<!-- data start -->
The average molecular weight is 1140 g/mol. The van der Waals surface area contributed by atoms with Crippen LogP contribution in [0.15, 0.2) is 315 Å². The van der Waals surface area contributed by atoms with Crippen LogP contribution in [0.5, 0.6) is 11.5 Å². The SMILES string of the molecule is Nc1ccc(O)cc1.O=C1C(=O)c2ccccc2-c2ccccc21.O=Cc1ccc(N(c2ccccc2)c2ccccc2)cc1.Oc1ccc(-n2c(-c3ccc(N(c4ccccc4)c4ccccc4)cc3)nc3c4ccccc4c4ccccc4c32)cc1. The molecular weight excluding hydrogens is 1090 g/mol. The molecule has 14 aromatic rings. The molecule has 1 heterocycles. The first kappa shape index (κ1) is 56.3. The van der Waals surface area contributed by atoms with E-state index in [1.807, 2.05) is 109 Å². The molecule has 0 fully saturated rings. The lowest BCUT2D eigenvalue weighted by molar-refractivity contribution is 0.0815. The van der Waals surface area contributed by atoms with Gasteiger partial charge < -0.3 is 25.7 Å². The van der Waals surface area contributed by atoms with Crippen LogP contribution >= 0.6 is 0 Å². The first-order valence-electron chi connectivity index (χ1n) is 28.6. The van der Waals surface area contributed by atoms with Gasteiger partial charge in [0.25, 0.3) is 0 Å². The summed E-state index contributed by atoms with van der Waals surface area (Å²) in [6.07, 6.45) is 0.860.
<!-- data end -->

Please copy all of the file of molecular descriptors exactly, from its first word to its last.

The average molecular weight is 1140 g/mol. The van der Waals surface area contributed by atoms with Crippen LogP contribution in [0.15, 0.2) is 315 Å². The van der Waals surface area contributed by atoms with Crippen LogP contribution in [0.5, 0.6) is 11.5 Å². The SMILES string of the molecule is Nc1ccc(O)cc1.O=C1C(=O)c2ccccc2-c2ccccc21.O=Cc1ccc(N(c2ccccc2)c2ccccc2)cc1.Oc1ccc(-n2c(-c3ccc(N(c4ccccc4)c4ccccc4)cc3)nc3c4ccccc4c4ccccc4c32)cc1. The molecular weight excluding hydrogens is 1090 g/mol. The molecule has 14 aromatic rings. The molecule has 1 heterocycles. The first kappa shape index (κ1) is 56.3. The van der Waals surface area contributed by atoms with E-state index in [1.807, 2.05) is 109 Å². The molecule has 0 fully saturated rings. The lowest BCUT2D eigenvalue weighted by molar-refractivity contribution is 0.0815. The van der Waals surface area contributed by atoms with Gasteiger partial charge < -0.3 is 25.7 Å². The van der Waals surface area contributed by atoms with Crippen LogP contribution >= 0.6 is 0 Å². The first-order valence-electron chi connectivity index (χ1n) is 28.6. The van der Waals surface area contributed by atoms with Gasteiger partial charge in [0.25, 0.3) is 0 Å². The summed E-state index contributed by atoms with van der Waals surface area (Å²) in [6.07, 6.45) is 0.860.